The Best of the Rest
A new way to read other Web sites.
Today we're unveiling a new feature on Slate. Actually, it's an old feature—"Slate Links," our compilation of links to news sites, gossip columns, TV transcripts, and such. But we've tricked it out with enough new gizmos that we decided it deserves a new name: "On Other Web Sites."
Plenty of other Web sites offer long lists of links. What makes ours different is that you can click all you like without losing the list. No more jumping back and forth between some page of links and the articles you want to read. On Other Web Sites keeps everything on one page (well, almost everything—more on that in a minute).
To get started, click On Other Web Sites on the Slate home page. The tabs at the top of the page list different subject areas, like Columnists, TV Pundits, and Critics. Click a tab, and you'll see a list of links running down the left side of the page. (Be sure to scroll down—some of the lists are long.) Under Columnists, for instance, you'll find U.S. News' Michael Barone, the WSJ's Robert Bartley, and more than 40 others. Click one of those links, and the site you picked will open on the right side of the page, while the list of links stays on the left. You can click around to different sites, but the list of links is still there, on the left side of the page. To get to a different topic, just pick one of the other tabs at the top of the page.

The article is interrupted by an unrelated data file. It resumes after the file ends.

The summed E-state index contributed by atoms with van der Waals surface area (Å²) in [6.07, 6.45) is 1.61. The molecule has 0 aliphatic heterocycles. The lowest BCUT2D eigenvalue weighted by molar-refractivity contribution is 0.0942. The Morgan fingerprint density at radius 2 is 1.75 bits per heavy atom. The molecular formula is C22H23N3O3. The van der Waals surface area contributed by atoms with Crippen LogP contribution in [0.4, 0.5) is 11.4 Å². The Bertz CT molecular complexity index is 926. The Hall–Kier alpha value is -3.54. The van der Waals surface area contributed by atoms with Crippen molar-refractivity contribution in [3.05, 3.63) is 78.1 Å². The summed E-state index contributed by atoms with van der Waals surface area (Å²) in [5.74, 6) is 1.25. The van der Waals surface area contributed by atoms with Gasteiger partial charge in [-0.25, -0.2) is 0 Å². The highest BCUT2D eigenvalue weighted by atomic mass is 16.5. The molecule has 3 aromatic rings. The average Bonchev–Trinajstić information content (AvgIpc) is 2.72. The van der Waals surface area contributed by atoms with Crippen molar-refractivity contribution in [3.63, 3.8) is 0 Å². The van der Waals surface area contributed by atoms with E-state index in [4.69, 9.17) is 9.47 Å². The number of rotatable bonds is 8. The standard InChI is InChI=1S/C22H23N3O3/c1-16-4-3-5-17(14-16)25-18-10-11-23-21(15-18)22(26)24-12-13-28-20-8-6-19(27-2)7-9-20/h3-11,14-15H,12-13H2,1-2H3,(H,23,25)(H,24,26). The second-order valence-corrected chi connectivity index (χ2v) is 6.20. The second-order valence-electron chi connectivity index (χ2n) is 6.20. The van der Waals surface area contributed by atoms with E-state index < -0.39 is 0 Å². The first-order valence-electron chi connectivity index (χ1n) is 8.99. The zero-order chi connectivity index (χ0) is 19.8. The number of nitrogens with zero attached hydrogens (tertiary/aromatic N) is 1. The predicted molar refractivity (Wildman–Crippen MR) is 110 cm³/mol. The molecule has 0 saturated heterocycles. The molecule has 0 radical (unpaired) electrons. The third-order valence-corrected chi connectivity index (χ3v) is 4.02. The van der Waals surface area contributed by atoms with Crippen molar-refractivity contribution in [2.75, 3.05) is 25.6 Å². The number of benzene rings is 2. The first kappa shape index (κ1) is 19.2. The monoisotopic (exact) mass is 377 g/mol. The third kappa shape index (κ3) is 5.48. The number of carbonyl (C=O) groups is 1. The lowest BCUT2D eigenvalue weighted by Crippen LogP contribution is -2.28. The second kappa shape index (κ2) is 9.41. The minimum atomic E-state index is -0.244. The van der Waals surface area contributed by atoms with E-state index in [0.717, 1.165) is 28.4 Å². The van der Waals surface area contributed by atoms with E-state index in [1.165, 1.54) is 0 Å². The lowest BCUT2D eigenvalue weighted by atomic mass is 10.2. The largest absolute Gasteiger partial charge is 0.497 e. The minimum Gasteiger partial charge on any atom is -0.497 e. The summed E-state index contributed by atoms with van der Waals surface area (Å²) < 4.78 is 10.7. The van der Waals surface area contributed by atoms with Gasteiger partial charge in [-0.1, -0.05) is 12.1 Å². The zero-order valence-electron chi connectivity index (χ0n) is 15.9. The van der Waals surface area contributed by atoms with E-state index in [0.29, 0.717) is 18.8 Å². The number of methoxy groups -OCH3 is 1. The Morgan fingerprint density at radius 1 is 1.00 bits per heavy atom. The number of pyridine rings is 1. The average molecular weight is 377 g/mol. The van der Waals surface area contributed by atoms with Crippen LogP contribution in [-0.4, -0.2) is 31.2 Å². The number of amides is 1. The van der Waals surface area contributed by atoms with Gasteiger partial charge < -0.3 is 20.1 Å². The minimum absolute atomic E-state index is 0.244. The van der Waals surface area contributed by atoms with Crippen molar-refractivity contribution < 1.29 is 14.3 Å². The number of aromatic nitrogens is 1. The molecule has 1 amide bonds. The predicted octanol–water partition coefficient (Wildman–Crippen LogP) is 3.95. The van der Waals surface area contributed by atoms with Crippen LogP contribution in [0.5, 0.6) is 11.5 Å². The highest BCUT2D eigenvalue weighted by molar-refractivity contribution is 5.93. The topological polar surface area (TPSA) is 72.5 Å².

If you're short on time and just want the highlights, be sure to check out the Today's Picks tab. That's where we'll list a handful of the day's most provocative articles (not counting Slate's, of course), from op-ed screeds to architecture write-ups and CD reviews. And if you were a regular reader of our old "Mezine Central" column, you can now use the Mezines tab to keep up with Mickey Kaus' kausfiles.com, Virginia Postrel's dynamist.com, and many other commentators' sites.
One important note: Some sites, such as washingtonpost.com, open a new browser window when you click them. Not to worry. Just close the new window once you're finished reading, and you'll see On Other Web Sites again.
And a technical note: On Other Web Sites uses "frames." Don't worry if you don't know what that means. If you're using at least Internet Explorer 4 or Netscape 4.7, your browser can handle frames. Opera 5 works too. If your software isn't up to snuff, you'll get an error message and won't be able to use On Other Web Sites.
Josh Daniel is Slate's West Coast editor.